The Classical Management Theory is thought to have originated around the year 1900 and dominated management thinking into the 1920s, focusing on the efficiency of the work process. It has three schools of thinking: Scientific management, which looks at ‘the best way’ to do a job; Bureaucratic management, which focuses on rules and procedures, hierarchy and clear division of labour; and Administrative management, which emphasises the flow of information within the organisation.
Frederick Winslow Taylor (1856-1915) is known as the father of scientific management. His approach emphasised empirical research to increase organisational productivity by increasing the efficiency of the production process. In the United States especially, skilled labour was in short supply at the beginning of the twentieth century. The only way to expand productivity was to raise the efficiency of workers. Scientific management theory states that jobs should be designed so that each worker has a well-specified, well-controlled task and specific procedures and methods for each job must be strictly followed.
Taylor's management theory rests on a fundamental belief that managers are not only superior intellectually to the average employee, but that they have a positive duty to supervise staff and organise their work activities. Thus, it was only applied to low-level routine and repetitive tasks that could be managed at supervisory level.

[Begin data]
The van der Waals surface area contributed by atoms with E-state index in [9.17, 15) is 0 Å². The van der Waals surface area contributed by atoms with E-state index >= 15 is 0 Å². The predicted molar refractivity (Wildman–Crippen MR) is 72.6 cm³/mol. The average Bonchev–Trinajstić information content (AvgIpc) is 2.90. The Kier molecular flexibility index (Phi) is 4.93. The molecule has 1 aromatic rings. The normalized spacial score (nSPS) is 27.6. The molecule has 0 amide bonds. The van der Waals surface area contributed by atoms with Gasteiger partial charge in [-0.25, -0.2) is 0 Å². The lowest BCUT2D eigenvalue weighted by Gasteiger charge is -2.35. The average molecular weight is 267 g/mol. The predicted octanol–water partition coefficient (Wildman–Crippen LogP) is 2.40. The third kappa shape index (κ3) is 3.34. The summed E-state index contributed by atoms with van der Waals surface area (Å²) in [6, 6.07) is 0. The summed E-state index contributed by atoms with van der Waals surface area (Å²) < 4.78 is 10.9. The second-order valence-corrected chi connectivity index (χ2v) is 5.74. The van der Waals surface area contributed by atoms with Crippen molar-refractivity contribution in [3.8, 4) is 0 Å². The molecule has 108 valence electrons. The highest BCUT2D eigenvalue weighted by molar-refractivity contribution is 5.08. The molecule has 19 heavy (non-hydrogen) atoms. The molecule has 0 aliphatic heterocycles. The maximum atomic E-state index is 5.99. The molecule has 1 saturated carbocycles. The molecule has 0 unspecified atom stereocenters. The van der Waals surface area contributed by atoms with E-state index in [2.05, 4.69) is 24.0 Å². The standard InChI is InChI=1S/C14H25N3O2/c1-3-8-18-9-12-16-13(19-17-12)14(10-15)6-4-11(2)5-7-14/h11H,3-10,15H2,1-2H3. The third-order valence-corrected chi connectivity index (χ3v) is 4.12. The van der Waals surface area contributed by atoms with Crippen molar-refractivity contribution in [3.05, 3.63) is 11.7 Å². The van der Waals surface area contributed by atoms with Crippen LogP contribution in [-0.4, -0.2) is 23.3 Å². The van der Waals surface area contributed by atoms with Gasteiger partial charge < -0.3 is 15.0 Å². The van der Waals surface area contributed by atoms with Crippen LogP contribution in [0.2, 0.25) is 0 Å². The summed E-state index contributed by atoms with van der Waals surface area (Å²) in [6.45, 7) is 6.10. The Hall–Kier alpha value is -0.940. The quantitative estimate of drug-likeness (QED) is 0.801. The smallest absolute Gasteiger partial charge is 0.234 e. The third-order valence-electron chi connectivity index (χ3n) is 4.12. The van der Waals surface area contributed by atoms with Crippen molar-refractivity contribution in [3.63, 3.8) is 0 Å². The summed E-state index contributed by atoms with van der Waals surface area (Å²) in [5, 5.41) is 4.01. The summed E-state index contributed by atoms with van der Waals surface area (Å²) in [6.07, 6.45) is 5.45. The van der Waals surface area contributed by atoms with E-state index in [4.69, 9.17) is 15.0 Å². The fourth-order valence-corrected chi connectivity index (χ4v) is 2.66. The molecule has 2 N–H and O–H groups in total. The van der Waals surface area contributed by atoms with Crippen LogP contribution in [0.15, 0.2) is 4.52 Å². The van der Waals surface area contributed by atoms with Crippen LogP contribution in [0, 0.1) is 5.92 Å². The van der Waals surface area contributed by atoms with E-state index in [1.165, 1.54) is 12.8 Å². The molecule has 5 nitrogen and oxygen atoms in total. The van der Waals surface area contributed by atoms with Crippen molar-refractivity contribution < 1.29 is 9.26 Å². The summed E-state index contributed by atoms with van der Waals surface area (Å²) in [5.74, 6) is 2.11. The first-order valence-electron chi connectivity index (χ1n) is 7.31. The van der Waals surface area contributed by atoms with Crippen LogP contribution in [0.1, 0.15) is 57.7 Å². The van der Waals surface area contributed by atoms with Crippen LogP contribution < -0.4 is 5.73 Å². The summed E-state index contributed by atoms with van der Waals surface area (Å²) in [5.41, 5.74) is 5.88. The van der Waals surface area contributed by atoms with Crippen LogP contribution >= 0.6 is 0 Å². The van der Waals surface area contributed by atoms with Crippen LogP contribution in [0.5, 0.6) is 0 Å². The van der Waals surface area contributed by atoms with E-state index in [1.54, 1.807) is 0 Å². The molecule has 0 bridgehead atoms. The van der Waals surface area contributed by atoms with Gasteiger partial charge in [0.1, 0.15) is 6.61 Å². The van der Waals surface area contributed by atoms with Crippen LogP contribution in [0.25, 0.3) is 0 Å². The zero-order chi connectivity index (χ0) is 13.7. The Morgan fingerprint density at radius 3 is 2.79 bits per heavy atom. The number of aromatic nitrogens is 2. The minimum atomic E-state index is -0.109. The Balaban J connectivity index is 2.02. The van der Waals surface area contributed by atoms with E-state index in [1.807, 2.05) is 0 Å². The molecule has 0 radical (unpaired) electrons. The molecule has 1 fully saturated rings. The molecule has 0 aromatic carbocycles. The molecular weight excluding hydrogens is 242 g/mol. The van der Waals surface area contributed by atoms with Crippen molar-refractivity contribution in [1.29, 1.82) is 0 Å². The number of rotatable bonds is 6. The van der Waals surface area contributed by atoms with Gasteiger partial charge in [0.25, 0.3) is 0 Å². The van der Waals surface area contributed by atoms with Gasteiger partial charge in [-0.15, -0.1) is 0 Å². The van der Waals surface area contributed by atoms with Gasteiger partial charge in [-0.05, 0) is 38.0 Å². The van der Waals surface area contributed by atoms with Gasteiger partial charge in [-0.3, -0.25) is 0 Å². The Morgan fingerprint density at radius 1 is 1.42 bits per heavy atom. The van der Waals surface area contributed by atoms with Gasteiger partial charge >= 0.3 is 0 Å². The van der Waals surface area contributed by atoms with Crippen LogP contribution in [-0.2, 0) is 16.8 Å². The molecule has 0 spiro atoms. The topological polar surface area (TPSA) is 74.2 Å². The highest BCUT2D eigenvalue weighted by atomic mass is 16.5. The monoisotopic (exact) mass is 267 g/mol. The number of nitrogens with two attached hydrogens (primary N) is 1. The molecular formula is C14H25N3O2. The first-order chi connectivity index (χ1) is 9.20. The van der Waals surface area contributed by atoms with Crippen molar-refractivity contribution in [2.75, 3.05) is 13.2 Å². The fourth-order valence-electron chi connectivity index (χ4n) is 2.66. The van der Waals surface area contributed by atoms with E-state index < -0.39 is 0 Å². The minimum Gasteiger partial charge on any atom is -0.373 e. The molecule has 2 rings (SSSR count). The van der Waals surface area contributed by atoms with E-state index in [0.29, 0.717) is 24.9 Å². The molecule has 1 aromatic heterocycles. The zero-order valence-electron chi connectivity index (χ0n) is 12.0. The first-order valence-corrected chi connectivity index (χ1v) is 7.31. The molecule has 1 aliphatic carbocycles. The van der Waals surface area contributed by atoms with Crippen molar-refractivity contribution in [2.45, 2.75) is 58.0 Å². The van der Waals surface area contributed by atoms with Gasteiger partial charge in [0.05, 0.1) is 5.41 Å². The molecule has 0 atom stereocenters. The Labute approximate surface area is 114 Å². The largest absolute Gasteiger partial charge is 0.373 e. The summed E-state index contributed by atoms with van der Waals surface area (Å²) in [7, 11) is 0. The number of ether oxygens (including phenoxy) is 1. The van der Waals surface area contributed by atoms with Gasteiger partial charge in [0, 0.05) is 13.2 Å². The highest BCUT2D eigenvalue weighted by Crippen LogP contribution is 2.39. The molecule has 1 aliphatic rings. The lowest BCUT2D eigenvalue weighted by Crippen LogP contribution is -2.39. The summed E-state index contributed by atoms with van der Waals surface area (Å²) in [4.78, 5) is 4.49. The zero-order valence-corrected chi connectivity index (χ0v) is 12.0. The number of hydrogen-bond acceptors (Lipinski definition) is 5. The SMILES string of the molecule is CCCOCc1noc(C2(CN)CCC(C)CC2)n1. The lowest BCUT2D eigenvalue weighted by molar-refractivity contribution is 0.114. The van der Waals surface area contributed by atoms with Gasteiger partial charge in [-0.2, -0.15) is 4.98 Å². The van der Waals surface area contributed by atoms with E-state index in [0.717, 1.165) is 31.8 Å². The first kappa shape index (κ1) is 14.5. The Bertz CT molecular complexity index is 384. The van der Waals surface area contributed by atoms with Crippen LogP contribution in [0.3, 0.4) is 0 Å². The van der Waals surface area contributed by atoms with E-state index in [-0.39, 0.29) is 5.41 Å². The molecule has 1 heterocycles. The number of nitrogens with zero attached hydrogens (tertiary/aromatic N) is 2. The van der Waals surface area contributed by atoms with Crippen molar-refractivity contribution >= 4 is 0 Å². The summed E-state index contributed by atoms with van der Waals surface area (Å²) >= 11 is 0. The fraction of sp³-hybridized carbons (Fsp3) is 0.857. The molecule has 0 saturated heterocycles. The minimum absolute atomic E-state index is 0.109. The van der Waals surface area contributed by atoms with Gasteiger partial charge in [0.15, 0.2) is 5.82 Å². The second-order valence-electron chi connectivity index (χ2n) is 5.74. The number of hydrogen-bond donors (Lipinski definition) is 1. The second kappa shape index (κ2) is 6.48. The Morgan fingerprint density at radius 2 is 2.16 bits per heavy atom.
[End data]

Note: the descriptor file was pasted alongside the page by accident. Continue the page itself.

Taylor developed four principles of scientific management:
1. A ‘best’ methodology should be developed scientifically for each task. 2. Managers should select the best person to perform the task and ensure that the best training is given. 3. Managers are responsible for ensuring that the best person for the job does the job using the best methodology. 4. Remove all responsibility for the work method from the worker and give it to management. The worker is responsible only for the actual job performance.
Taylor based his management system on production-line time studies. Using time study as his base, he broke down each job into its components and designed the quickest and best methods of performing each component. He also encouraged employers to pay more productive workers at a higher rate. Scientific management became very popular in the early part of this century as its application was shown to lead to improvements in efficiency and productivity.
Advantages of Scientific Management
❖ Introduced a scientific approach to management.
❖ Improved factory efficiency and productivity.
❖ Used as a model upon which the creation of modern assembly lines was based on.
❖ Allowed managers to reward workers for higher performance and productivity through the differential rate system.
❖ Built a sense of co-operation between management and workers.
Disadvantages of Scientific Management
➢ Limited by its underlying assumption that workers were primarily motivated by economic and physical needs. It therefore overlooked the desire of workers for job satisfaction.
➢ Led, in some cases, to the exploitation of workers and it has been often suggested that scientific management was at the centre of many strikes prevalent in those days.
➢ Excluded the tasks of management in its application.
➢ Instilled an authoritarian leadership approach.
➢ Focused only on the internal operations of the organisation.
Max Weber (1864-1920), known as the father of Modern Sociology, was the first person to use the term ‘bureaucracy’ to describe a particular, and in his view superior, organisational form. He considered the ideal organisation to be a bureaucracy whose activities and objectives were rationally thought, whose divisions of labour were explicitly spelled out. He believed that technical competence should be emphasized and that performance evaluations should be made entirely on the basis of merit. Weber...
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